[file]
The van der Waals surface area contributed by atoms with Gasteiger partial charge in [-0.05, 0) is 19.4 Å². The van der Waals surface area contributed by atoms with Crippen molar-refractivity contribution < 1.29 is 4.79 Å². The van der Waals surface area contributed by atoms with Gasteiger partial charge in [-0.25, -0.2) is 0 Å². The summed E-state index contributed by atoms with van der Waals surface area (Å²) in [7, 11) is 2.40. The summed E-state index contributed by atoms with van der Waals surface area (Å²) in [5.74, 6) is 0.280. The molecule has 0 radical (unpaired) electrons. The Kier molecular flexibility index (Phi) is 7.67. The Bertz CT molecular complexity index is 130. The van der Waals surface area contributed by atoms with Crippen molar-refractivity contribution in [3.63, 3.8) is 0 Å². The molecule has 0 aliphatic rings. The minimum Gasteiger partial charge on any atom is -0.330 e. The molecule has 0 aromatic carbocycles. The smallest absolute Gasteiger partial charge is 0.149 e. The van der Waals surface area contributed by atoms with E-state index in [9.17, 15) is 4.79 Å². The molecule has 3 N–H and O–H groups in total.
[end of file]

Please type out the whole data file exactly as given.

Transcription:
The van der Waals surface area contributed by atoms with Gasteiger partial charge in [-0.05, 0) is 19.4 Å². The van der Waals surface area contributed by atoms with Crippen molar-refractivity contribution < 1.29 is 4.79 Å². The van der Waals surface area contributed by atoms with Gasteiger partial charge in [-0.25, -0.2) is 0 Å². The summed E-state index contributed by atoms with van der Waals surface area (Å²) in [7, 11) is 2.40. The summed E-state index contributed by atoms with van der Waals surface area (Å²) in [5.74, 6) is 0.280. The molecule has 0 radical (unpaired) electrons. The Kier molecular flexibility index (Phi) is 7.67. The Bertz CT molecular complexity index is 130. The van der Waals surface area contributed by atoms with Crippen molar-refractivity contribution in [3.63, 3.8) is 0 Å². The molecule has 0 aliphatic rings. The minimum Gasteiger partial charge on any atom is -0.330 e. The molecule has 0 aromatic carbocycles. The smallest absolute Gasteiger partial charge is 0.149 e. The van der Waals surface area contributed by atoms with E-state index in [9.17, 15) is 4.79 Å². The molecule has 3 N–H and O–H groups in total.